Earth's aurora origin mystery solved by 'surfing' electrons

A surfer carrying a surfboard gazes at the aurora light show in the sky
A surfer and the aurora borealis in Utakleiv, Norway (Image credit: OLIVIER MORIN/AFP via Getty Images)

The aurora borealis found in the Northern Hemisphere and aurora australis in the Southern Hemisphere have captivated humankind since the dawn of civilization. These natural light shows provide the closest opportunity we can get to experiencing space weather — conditions that are caused by activity on the sun's surface and as such, they follow the solar cycle

Auroras are caused when electrons emitted from the sun as part of the 'solar wind' hurtle towards Earth and are funneled down Earth's magnetic field lines where they then collide with oxygen and nitrogen molecules in the ionosphere — the upper atmosphere between 50 and 370 miles (80 and 600 kilometers). The absorption of energy by oxygen and nitrogen ions causes them to move to an 'excited' high-energy state. To relax, the molecules re-radiate the energy as light, which is presented as ribbons of greens and red hues in the sky — the aurora. 

Though scientists understand what causes auroras, a mystery remained — just how do these electrons accelerate to speeds of up to 45 million miles per hour on the last stretch of their journey into the ionosphere? A team of physicists led by the University of Iowa now have the answer, their findings were published online on June 7 in the journal Nature Communications.

Related: What is the ionosphere? (And who is Steve?) 

Scientists have found the first definitive evidence that the electrons catch a wave — specifically Alfvén waves, that travel Earthward along magnetic field lines above auroras. 

Experiments carried out at the Large Plasma Device (LPD) in the University of California, Los Angeles' (UCLA) Basic Plasma Science Facility involved simulating conditions in the Earth's aurora magnetosphere — the region of space where Earth's magnetic field and solar wind interact. The team then launched Alfvén waves down the plasma device's 65 foot (20 meter) long chamber and recorded whether electrons within the chamber were affected by the Alfvén waves.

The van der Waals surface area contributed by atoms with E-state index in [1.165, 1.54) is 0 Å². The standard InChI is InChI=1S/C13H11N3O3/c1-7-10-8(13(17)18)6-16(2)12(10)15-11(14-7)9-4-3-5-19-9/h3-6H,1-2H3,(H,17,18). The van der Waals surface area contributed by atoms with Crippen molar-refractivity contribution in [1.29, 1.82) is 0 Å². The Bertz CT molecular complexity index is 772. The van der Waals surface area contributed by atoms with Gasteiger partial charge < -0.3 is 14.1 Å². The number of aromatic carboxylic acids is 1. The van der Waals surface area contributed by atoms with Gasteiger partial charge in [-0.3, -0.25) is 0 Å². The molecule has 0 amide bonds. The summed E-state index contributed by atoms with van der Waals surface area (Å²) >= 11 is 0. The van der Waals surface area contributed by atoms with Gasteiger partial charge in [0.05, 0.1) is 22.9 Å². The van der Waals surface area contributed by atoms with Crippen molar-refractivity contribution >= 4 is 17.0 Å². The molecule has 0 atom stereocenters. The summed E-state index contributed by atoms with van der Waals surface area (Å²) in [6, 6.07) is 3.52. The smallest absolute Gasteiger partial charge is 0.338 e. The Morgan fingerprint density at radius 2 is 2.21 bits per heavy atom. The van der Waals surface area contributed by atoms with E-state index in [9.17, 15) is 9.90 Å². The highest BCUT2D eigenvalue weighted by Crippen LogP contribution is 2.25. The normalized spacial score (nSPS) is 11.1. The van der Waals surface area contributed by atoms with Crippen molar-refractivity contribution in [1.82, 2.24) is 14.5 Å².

"Measurements revealed this small population of electrons undergoes 'resonant acceleration' by the Alfvén wave's electric field, similar to a surfer catching a wave and being continually accelerated as the surfer moves along with the wave," said Gregory Howes, an associate professor of physics at the University of Iowa in a statement

Scientists measured the resonant acceleration and found it to be significant enough to accelerate electrons to levels needed to create aurora displays thus providing the first direct evidence that electrons surfing on Alfvén waves create aurora.

This notion of 'surfing' electrons was first theorized by Russian physicist Lev Landau in 1946 and is known as Landau damping. In this new study, scientists have proven his theory through supportive experimental measurements, numerical simulations and mathematical modeling. 

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Daisy Dobrijevic
Reference Editor

Daisy Dobrijevic joined in February 2022 having previously worked for our sister publication All About Space magazine as a staff writer. Before joining us, Daisy completed an editorial internship with the BBC Sky at Night Magazine and worked at the National Space Centre in Leicester, U.K., where she enjoyed communicating space science to the public. In 2021, Daisy completed a PhD in plant physiology and also holds a Master's in Environmental Science, she is currently based in Nottingham, U.K. Daisy is passionate about all things space, with a penchant for solar activity and space weather. She has a strong interest in astrotourism and loves nothing more than a good northern lights chase!